“The unprecedented lockdown of the Indian economy in the wake of Covid-19 has impacted livelihoods and businesses across the country. Despite several measures by the Reserve Bank of India (RBI), the liquidity in certain segments of the corporate bond markets has fallen-off dramatically and has remained low for an extended period. In this scenario, mutual funds are facing unprecedented liquidity challenges due to a variety of factors – rising redemption pressures due to heightened risk aversion, mark to market losses following a spike in yields and lower trading volumes in the bond markets. These factors have together caused a significant and worsening liquidity crunch for open-end mutual fund schemes investing in corporate credits across the credit rating spectrum.
Important Announcement:In this situation, we find that the ability to liquidate assets at a reasonable price to fund redemptions for the schemes identified below is under severe stress and it is no longer possible for certain schemes of Franklin Templeton to generate adequate liquidity to fund daily redemptions. Accordingly, we wish to inform you, that the Trustees of Franklin Templeton Mutual Fund in India have, after careful analysis and review of the recommendations submitted by Franklin Templeton AMC, and in close consultation with the investment team, voluntarily decided to wind up its suite of six yield-oriented fixed income funds, post cut-off time from April 23, 2020 (refer to Annexure I- Notice to Investors) as they are of the considered opinion that an event has occurred, which requires these schemes to be wound up.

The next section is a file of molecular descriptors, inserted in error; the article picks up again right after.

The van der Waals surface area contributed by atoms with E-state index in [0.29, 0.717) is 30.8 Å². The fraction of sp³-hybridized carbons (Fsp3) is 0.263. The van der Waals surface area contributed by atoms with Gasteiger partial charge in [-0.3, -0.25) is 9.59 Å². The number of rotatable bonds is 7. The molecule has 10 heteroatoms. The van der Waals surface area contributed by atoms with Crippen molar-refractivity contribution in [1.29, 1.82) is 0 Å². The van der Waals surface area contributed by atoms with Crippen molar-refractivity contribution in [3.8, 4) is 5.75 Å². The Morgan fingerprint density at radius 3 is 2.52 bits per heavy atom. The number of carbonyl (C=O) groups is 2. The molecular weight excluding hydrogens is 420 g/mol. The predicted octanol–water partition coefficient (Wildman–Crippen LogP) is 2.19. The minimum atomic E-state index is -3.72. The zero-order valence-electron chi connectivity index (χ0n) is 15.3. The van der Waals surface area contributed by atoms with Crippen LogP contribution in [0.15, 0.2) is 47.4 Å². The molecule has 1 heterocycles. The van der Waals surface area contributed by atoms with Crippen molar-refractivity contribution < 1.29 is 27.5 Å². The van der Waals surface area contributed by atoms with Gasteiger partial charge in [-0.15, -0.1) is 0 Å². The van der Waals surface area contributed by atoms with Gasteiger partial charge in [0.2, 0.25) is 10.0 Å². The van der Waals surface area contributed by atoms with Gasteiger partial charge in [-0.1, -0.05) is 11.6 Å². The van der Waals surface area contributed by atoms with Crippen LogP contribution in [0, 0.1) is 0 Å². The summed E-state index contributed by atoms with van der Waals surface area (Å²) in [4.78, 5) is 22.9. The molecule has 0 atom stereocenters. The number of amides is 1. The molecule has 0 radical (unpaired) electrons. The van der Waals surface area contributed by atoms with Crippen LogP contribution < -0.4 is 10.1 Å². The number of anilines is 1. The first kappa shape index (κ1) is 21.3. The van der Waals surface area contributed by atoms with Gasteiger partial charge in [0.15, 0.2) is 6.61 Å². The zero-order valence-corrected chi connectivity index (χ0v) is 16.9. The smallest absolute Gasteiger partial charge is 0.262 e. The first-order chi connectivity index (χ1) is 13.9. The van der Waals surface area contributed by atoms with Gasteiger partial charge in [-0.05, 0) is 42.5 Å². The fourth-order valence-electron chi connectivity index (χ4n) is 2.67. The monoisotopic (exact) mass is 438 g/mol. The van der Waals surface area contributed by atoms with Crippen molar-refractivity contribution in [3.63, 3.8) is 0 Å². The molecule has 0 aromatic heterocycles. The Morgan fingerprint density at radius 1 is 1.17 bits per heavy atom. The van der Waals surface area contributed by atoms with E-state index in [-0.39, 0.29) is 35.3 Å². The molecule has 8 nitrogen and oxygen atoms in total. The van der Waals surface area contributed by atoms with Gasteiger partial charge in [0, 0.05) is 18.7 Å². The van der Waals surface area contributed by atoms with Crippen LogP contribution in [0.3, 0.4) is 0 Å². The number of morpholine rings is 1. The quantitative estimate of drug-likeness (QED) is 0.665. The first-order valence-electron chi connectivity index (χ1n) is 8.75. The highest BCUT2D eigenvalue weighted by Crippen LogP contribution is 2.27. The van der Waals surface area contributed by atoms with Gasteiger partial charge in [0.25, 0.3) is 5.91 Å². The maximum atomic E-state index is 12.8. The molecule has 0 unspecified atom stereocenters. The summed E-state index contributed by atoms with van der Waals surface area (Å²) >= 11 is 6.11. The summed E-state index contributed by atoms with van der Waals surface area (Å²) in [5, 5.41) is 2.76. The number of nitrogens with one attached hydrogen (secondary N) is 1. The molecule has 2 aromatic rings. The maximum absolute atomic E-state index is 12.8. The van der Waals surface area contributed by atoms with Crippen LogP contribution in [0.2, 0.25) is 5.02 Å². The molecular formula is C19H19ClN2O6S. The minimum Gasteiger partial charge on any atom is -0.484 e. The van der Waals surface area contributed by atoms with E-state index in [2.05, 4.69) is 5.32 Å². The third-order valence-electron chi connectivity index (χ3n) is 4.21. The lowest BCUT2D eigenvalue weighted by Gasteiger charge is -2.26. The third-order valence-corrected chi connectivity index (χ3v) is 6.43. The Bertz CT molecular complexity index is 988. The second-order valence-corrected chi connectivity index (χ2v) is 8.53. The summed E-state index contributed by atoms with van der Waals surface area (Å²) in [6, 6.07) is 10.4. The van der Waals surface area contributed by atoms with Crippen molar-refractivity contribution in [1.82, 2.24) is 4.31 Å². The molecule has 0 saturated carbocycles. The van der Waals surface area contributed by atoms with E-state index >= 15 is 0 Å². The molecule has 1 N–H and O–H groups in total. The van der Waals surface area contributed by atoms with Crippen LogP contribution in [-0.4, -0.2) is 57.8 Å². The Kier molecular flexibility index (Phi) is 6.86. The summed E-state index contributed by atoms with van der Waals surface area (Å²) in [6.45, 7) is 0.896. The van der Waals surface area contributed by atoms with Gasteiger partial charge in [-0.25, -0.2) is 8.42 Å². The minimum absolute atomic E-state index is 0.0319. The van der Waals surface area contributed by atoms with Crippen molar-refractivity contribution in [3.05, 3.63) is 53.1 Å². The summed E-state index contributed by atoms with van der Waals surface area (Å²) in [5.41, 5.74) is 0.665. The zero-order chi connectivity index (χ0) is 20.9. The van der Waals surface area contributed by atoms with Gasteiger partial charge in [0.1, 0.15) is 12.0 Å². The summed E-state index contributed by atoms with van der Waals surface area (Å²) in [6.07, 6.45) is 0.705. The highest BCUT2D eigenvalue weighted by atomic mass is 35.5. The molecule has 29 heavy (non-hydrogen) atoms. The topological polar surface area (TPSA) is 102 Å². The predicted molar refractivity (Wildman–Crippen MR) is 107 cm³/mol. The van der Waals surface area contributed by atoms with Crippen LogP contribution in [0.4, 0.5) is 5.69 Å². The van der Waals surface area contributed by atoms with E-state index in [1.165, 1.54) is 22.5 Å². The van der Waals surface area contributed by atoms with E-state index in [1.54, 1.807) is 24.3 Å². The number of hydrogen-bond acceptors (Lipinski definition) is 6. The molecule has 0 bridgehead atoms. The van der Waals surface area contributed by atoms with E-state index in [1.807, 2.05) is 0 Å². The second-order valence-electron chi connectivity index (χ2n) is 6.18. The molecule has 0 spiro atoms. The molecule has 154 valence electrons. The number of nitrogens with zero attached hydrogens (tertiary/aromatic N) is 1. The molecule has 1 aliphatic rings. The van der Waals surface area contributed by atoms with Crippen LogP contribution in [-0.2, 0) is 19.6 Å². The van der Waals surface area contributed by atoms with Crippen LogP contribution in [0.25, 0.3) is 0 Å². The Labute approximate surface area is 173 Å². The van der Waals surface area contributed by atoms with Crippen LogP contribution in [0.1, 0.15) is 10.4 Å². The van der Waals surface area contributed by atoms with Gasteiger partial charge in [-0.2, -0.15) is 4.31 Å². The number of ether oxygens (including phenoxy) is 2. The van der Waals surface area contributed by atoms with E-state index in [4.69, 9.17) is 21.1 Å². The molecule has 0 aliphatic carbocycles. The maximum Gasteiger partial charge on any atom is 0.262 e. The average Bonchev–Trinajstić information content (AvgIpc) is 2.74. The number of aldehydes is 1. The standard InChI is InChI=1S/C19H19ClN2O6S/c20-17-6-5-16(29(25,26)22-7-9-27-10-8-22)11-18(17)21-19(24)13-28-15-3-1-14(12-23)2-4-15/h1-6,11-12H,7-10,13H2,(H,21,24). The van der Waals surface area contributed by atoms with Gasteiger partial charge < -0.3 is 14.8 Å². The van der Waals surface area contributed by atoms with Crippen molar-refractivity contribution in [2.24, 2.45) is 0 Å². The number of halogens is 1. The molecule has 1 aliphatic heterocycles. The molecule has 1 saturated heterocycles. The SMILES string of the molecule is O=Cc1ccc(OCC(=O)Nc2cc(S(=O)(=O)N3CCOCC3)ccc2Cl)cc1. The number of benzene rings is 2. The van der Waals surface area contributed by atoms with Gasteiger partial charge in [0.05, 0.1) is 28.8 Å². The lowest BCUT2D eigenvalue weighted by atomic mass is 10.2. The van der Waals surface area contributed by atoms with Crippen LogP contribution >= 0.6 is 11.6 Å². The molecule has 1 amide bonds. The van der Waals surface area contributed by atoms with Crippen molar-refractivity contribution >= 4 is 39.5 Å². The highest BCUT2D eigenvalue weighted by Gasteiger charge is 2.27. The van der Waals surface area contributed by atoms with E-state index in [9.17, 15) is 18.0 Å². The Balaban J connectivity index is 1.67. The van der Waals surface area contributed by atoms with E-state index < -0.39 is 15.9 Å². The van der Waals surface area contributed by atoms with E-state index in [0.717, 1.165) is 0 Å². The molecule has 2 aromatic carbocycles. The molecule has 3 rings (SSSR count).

This decision has been taken in light of the severe market dislocation illiquidity caused by the Coid-19 pandemic, and in order to protect value for investors via managed sale of the portfolio. The list of schemes being wound up is as follows:
1. Franklin India Ultra Short Bond Fund (FIUBF)
2. Franklin India Short Term Income Fund (FISTIP)
3. Franklin India Credit Risk Fund (FICRF)
4. Franklin India Low Duration Fund (FILDF)
5. Franklin India Dynamic Accrual Fund (FIDA)
6. Franklin India Income Opportunities Fund (FIIOF)
Factors leading to Winding-Up:
The impact schemes of Franklin Templeton were able to meet their redemption obligationacross all market conditions and even during the initial phase of the Covid-19 pandemic lockdown despite redemption pressures and increased market illiquidity. However, the extension of the lockdown has heightened redemption volumes and reduced inflows to unsustainable levels. The schemes even resorted to borrowings within permissible limits in line with market practice to fund redemptions during this time but given the situation, we felt that it would not be prudent to leverage the schemes further.